Posts Tagged ‘joy’

Aging means changing

Wednesday, February 11th, 2009

I’ve been contemplating why it is that most people loathe the idea of growing older. If you ask someone’s age, many people hesitate to answer, as if not admitting it will slow the aging process.  Is it all about the potential loss – loss of independence, loss of mental, physical or sensory abilities?

While working with my 20-month old daughter in her bottle drinking habits, I realized – humans don’t easily embrace change at any age. My daughter likes bottles in the morning, nap time and before bed. Who wouldn’t! She wants things to stay the same. She is not liking the change. It is not easy to change as we age, at any age.

Can I look at aging as changing – instead of something to dread, fear, fight or ignore? Can I embrace the change, even celebrate?  I am going to age whether I like it or not.

Again, I am reminded that this is an attitude. The good news about that is that my attitude is something I have control over.

More musings…

Obama asks for a National Day of Service January 19, 2009

Wednesday, January 7th, 2009

Being of service always makes me feel better!  Getting out of my own “stuff” and giving of my overflow relieves tension and brings joy.  I’ve heard “service is its own reward” and that has been my experience.  So, here’s an opportunity!

President-elect Obama has called for January 19, 2009, the day before the inauguration, to be a National Day of Service.  Get involved with helping your community by finding a service project near you – go to this website and enter your zip code.   http://www.usaservice.org/content/home/

6 Questions Caregivers Can Ask Themselves to Make This a Truly Happy Holiday Season

Friday, December 5th, 2008

Have you recently found yourself thinking about the upcoming holidays with a sense of dread? Perhaps you see yourself sitting at the table surrounded by your family, the smells of turkey and pumpkin pie wafting in from the kitchen, but you are overcome with a sense of sadness or disappointment. Now that things may be different with your parents, it’s a good time to ask yourself, what do I really want my holidays to look and feel like? Traditions are funny things. They can be comforting and depressing all at the same time. But you have the power to create the experience you truly want.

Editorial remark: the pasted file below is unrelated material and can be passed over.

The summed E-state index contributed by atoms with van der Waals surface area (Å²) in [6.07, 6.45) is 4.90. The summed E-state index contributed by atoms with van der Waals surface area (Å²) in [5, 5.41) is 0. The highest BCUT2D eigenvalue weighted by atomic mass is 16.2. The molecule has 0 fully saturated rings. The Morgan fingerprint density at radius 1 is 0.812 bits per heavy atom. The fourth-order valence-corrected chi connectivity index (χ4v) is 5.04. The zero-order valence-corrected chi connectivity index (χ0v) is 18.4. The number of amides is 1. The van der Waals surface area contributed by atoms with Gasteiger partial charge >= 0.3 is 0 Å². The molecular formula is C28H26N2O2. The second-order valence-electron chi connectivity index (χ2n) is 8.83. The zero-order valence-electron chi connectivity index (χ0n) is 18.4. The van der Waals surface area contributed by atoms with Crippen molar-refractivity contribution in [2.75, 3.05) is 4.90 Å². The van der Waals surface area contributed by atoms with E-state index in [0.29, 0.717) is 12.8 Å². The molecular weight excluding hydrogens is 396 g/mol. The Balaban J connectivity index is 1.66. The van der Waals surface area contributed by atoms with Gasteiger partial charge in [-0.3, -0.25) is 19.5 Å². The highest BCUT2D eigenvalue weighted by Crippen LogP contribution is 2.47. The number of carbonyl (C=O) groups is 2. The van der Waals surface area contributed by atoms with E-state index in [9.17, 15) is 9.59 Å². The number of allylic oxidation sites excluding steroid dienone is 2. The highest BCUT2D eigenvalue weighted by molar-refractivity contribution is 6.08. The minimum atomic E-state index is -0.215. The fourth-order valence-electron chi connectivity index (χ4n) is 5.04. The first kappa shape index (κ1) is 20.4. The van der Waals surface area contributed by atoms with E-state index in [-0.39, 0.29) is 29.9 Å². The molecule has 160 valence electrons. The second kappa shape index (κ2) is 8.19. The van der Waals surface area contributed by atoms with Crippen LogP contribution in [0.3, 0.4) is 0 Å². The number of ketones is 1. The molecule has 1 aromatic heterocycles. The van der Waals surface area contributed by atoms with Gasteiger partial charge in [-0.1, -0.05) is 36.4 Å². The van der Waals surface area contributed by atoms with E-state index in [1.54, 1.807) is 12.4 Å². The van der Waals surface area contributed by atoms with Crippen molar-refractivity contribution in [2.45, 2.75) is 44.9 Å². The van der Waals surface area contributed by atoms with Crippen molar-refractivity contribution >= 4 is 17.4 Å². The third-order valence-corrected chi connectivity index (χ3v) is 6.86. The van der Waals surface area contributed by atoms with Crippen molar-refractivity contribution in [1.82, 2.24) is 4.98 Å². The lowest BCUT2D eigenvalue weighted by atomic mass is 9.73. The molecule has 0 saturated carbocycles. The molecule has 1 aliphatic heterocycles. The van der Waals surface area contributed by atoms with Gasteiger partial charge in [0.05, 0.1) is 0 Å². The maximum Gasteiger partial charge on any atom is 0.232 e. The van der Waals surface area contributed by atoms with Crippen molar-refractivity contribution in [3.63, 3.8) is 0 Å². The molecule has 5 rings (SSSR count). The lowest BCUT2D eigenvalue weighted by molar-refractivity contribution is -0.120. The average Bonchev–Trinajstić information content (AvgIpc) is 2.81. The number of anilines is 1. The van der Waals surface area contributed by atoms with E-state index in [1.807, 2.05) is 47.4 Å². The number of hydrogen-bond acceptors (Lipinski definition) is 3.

You might ask yourself these questions about what you really want this holiday season:

1. Do I like my family traditions just as they are, or am I participating to make someone else happy or comfortable?

2. Where do I want to be?

3. Who do I want to be with?

4. What experience am I looking for?

5. Is there a new tradition I want to start this year?

6. How can I get the experience I most desire?

Once you are clear about your ideal vision for your holidays, find a way to communicate that to the people closest to you. Families do not always embrace change right away, so be prepared for some resistance. If you are patient and allow your family to process the idea of making changes in a gradual way, you may be surprised by how many will eventually welcome the new traditions and thank you for leading the way to happier holidays for everyone!